17.4. Container Widgets
The Tkinter module supplies widgets whose purpose is to contain other widgets. A Frame instance does nothing else but act as a container.
A Toplevel instance (including Tkinter's root window, also known as the application's main window) is a top-level window, so your window manager interacts with it (typically by supplying suitable decoration and handling requests). To ensure that a widget parent, which must be a Frame or Toplevel instance, is the parent (a.k.a. the master) of another widget child, pass parent as the first parameter when you instantiate child.
Class Frame is a rectangular area of the screen contained in other frames or top-level windows. Frame's only purpose is to contain other widgets. Option borderwidth defaults to 0, so an instance of Frame normally displays no border. You can configure the option with borderwidth=1 if you want the frame border's outline to be visible.
Class Toplevel represents a rectangular area of the screen that is a top-level window and therefore receives decoration from whichever window manager handles your screen. Each instance of Toplevel interacts with the window manager and contains other widgets. Every Tkinter program has at least one top-level window, known as the root window. Instantiate Tkinter's root window with root=Tkinter.Tk( ); otherwise, Tkinter instantiates its root window implicitly as and when it is first needed. If you want more than one top-level window, instantiate the main one with root=Tkinter.Tk( ). Later, instantiate other top-level windows as needed, with calls such as another_toplevel=Tkinter.Toplevel( ).
An instance T of class Toplevel supplies many methods that enable interaction with the window manager. Many are platform-specific, relevant only with some window managers for the X Window System (used mostly on Unix-like systems). The cross-platform methods used most often are as follows.
Makes T display normally, even if previously T was iconic or invisible.
T.geometry( ), without arguments, returns a string that encodes T's size and position: widthxheight+x_offset+y_offset, with width, height, x_offset, and y_offset being decimal forms of the numbers of pixels. T.geometry(S), with one argument S (a string of the same form), sets T's size and position according to S.
Makes T display as an icon (in Windows, as a button in the taskbar).
T.maxsize( ), without arguments, returns a pair of integers whose two items are T's maximum width and height in pixels. T.maxsize(w,h), with two integer arguments w and h, sets T's maximum width and height in pixels to w and h, respectively.
T.minsize( ), without arguments, returns a pair of integers whose two items are T's minimum width and height in pixels. T.minsize(w,h), with two integer arguments w and h, sets T's maximum width and height in pixels to w and h, respectively.
T.overrideredirect( ), without arguments, returns False for a normal window, and TRue for a window that has asked the window manager to avoid decorating it. T.overrideredirect(x), with one argument x, asks the window manager to avoid decorating T if, and only if, x is true. A top-level window T without decoration has no title, and the user cannot act via the window manager to close, move, or resize T.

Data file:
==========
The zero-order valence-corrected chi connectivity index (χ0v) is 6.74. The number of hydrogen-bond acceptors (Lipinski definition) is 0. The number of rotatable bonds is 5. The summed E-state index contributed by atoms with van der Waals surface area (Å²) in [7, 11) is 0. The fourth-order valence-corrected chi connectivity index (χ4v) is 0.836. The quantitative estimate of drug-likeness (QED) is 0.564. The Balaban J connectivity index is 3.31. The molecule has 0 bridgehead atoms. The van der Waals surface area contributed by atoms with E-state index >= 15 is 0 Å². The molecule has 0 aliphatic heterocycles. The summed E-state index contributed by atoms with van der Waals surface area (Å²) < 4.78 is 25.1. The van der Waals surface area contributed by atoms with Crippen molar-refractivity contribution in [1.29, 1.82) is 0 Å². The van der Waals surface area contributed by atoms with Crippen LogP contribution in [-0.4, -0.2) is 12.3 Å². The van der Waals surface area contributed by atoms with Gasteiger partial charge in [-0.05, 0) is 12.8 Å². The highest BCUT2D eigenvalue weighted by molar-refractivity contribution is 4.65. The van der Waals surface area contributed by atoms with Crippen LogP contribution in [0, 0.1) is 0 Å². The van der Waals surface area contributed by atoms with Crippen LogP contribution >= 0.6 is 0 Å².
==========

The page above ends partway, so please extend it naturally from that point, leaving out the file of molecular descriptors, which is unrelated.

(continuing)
By calling protocol with a first argument of 'WM_DELETE_WINDOW' (the only valid value on most platforms), you install callable as the handler for attempts by the user to close T tHRough the window manager (e.g., by clicking on the X in the upper-right corner on Windows and KDE). Python calls callable without arguments when the user makes such an attempt. callable itself must call T.destroy( ) to close T; otherwise, T stays open. By default, if T.protocol has not been called, such attempts implicitly call T.destroy( ) and thus unconditionally close T.
T.resizable( ), without arguments, returns a pair of integers (each 0 or 1) that indicate if user action via the window manager can change T's width and height, respectively. T.resizable(w,h), with two integer arguments w and h (each 0 or 1), sets the user's ability to change T's width and height accordingly. With some releases of Tk, resizable, when called without arguments, returns a string such as '1 1' rather than a pair of integers such as (1,1). To remove this uncertainty, use:
resizable_wh = T.resizable( )
if len(resizable_wh) != 2: resizable_wh
= map(int, resizable_wh.split( ))
resizable_w, resizable_h = resizable_wh
Returns 'normal' if T is showing normally, 'withdrawn' if T is invisible, or 'icon' or 'iconic' (depending on the window manager) if T is showing as an icon (e.g., in Windows, only as a button in the taskbar).
T.title( ), without arguments, returns a string that is T's window title. T.title(title_string), with one argument title_string, sets T's window title to string title_string.
Makes T invisible.
The following example shows a root window with an Entry widget that lets the user edit the window's title, and buttons to perform various root window operations:
import Tkinter root = Tkinter.Tk( )
var = Tkinter.StringVar( )
entry = Tkinter.Entry(root, textvariable=var)
def changeTitle( ): root.title(var.get( ))
Tkinter.Button(root, text="Change Title", command=changeTitle).pack( )
Tkinter.Button(root, text="Iconify", command=root.iconify).pack( )
Tkinter.Button(root, text="Close", command=root.destroy).pack( )